Judgement Day for Data Quality

Joining in on the spirit of all the 2013 predictions, it seems that we shouldn't leave data quality out of the mix.  Data quality may not be as sexy as big data has been this past year.  The technology is mature and reliable.  The concept easy to understand.  It is also one of the few areas in data management that has a recognized and adopted framework to measure success.  (Read Malcolm Chisholm's blog on data quality dimensions) However, maturity shouldn't create complancency. Data quality still matters, a lot.

Yet, judgement day is here and data quality is at a cross roads.  It's maturity in both technology and practice is steeped in an old way of thinking about and managing data.  Data quality technology is firmly seated in the world of data warehousing and ETL.  While still a significant portion of an enterprise data managment landscape, the adoption and use in business critical applications and processes of in-memory, Hadoop, data virtualization, streams, etc means that more and more data is bypassing the traditional platform.

The options to manage data quality are expanding, but not necessarily in a way that ensures that data can be trusted or complies with data policies.  Where data quality tools have provided value is in the ability to have a workbench to centrally monitor, create and manage data quality processes and rules.  They created sanity where ETL spaghetti created chaos and uncertainty.  Today, this value proposition has diminished as data virtualization, Hadoop processes, and data appliances create and persist new data quality silos.  To this, these data quality silos often do not have the monitoring and measurement to govern data.  In the end, do we have data quality?  Or, are we back where we started from?

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Ethical Use: Do You Have A Data Policy for That?

Security and privacy have always been at the core of data governance.  Typically, company policies, processes, and procedures have been designed to comply with these regulations to avoid fines and in some cases jail time.  Very internally focused.  However, companies now operate in a more external and connected fashion then ever before.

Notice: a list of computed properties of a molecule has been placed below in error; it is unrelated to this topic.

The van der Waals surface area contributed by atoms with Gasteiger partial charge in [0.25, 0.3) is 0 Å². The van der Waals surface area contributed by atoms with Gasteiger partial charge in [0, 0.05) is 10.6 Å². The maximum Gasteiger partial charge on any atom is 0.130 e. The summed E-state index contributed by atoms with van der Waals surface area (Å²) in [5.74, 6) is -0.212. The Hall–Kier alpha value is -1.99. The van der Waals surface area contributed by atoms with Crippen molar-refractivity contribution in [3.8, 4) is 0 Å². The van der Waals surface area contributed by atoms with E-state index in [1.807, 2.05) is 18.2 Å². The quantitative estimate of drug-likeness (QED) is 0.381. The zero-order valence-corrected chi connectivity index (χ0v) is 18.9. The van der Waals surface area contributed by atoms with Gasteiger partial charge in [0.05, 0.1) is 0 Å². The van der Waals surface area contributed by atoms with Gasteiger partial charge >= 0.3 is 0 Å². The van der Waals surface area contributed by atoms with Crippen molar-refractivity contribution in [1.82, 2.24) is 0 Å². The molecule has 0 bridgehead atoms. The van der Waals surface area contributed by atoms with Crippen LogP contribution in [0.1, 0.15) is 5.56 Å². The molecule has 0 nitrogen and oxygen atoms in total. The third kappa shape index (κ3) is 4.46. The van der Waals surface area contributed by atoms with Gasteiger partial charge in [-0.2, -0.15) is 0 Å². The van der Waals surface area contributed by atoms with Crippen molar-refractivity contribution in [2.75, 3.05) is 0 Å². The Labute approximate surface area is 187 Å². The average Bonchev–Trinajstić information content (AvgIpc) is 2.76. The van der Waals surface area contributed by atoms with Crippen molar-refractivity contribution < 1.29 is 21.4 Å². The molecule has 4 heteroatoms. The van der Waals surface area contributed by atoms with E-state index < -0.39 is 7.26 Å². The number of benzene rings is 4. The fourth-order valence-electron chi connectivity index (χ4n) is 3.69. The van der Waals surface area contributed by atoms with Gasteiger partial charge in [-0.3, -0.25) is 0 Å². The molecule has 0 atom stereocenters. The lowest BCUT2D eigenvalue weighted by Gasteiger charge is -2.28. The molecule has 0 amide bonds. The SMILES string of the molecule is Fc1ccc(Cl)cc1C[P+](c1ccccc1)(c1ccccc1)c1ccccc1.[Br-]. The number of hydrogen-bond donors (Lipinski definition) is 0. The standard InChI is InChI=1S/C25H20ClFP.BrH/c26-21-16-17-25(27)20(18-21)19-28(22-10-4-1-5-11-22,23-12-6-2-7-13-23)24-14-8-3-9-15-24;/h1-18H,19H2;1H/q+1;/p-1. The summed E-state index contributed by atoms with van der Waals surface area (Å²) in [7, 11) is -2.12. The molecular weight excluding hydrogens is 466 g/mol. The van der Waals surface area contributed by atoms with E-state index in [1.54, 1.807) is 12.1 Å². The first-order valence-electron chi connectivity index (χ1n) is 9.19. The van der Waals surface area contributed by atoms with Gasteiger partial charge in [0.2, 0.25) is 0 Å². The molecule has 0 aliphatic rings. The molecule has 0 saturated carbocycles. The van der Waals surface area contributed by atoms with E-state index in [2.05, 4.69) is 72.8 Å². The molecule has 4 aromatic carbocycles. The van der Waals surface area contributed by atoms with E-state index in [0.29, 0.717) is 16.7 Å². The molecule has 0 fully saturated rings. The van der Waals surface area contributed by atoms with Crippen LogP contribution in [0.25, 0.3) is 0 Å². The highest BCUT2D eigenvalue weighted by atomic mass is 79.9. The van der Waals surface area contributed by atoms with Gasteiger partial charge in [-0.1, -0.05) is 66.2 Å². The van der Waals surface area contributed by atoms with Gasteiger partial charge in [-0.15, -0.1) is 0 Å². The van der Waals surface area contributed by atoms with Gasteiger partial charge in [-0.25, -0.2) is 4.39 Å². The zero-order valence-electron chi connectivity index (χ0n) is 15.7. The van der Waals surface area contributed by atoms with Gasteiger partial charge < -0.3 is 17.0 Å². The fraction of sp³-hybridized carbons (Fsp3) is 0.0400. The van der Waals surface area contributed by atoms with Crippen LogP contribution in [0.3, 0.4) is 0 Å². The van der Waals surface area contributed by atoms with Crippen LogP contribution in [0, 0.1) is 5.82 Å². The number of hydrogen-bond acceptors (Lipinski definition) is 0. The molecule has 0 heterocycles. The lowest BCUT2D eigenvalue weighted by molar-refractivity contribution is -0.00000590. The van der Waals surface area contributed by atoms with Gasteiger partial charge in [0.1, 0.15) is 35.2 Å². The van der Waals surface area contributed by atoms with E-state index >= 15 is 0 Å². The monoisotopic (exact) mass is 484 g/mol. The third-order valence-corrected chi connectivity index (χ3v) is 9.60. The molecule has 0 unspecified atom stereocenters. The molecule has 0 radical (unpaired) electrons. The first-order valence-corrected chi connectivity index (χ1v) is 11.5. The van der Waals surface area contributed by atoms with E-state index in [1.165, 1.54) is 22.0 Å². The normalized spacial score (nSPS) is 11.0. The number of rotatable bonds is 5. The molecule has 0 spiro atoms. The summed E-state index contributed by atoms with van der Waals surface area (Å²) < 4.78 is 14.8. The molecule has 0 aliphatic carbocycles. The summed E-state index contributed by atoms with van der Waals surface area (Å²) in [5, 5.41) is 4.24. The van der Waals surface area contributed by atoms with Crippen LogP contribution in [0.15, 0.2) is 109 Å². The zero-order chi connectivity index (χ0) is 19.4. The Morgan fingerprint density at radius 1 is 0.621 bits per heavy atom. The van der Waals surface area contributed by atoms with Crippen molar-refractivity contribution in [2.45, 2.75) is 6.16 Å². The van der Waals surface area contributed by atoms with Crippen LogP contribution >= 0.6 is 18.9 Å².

Let's consider this.  Two stories in the news have recently exposed an aspect of data governance that muddies the water on our definition of data ownership and responsibility.  After the tragedy at Sandy Hook Elementary School, the Journal News combined gun owner data with a map and released it to the public causing speculation and outcry that it provided criminals information to get the guns and put owners at risk.  A more recent posting of a similar nature, an MIT graduate student creates an interactive map that lets you find individuals across the US and Canada to help people feel a part of something bigger.  My first reaction was to think this was a better stalker tool than social media.

Why is this game changing for data governance and why should you care?  It begs us to ask, even if a regulation is not hanging over our head, what is the ethical use of data and what is the responsibility of businesses to use this data?

Technology is moving faster than policy and laws can be created to keep up with this change.  The owners of data more often than not will sit outside your corporate walls.  Data governance has to take into account not only the interests of the company, but also the interests of the data owners.  Data stewards have to be the trusted custodians of the data.  Companies have to consider policies that not only benefit the corporate welfare but also the interests of customer and partners or face reputational risk and potential loss of business.

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The Kiss of Death for Data Strategy

The number one question I get from clients regarding their data strategy and data governance is, “How do I create a business case?” 

This question is the kiss of death and here is why.

You created an IT strategy that has placed emphasis on helping to optimize IT data management efforts, lower total cost of ownership and reduce cost, and focused on technical requirements to develop the platform.  There may be a nod toward helping the business by highlighting the improvement in data quality, consistency, and management of access and security in broad vague terms.  The data strategy ended up looking more like an IT plan to execute data management. 

This leaves the business asking, “So what? What is in it for me?”

Rethink your approach and think like the business:

·      Change your data strategy to a business strategy.  Recognize the strategy, objectives, and capabilities the business is looking for related to key initiatives.  Your strategy should create a vision for how data will make these business needs a reality.

·      Stop searching for the business case.  The business case should already exist based on project requests at a line of business and executive level. Use the input to identify a strategy and solution that supports these requests.

·      Avoid “shiny object syndrome”.  As you keep up with emerging technology and trends, keep these new solutions and tools in context.  There are more data integration, database, data governance, and storage options than ever before and one size does not fit all.  Leverage your research to identify the right technology for business capabilities.

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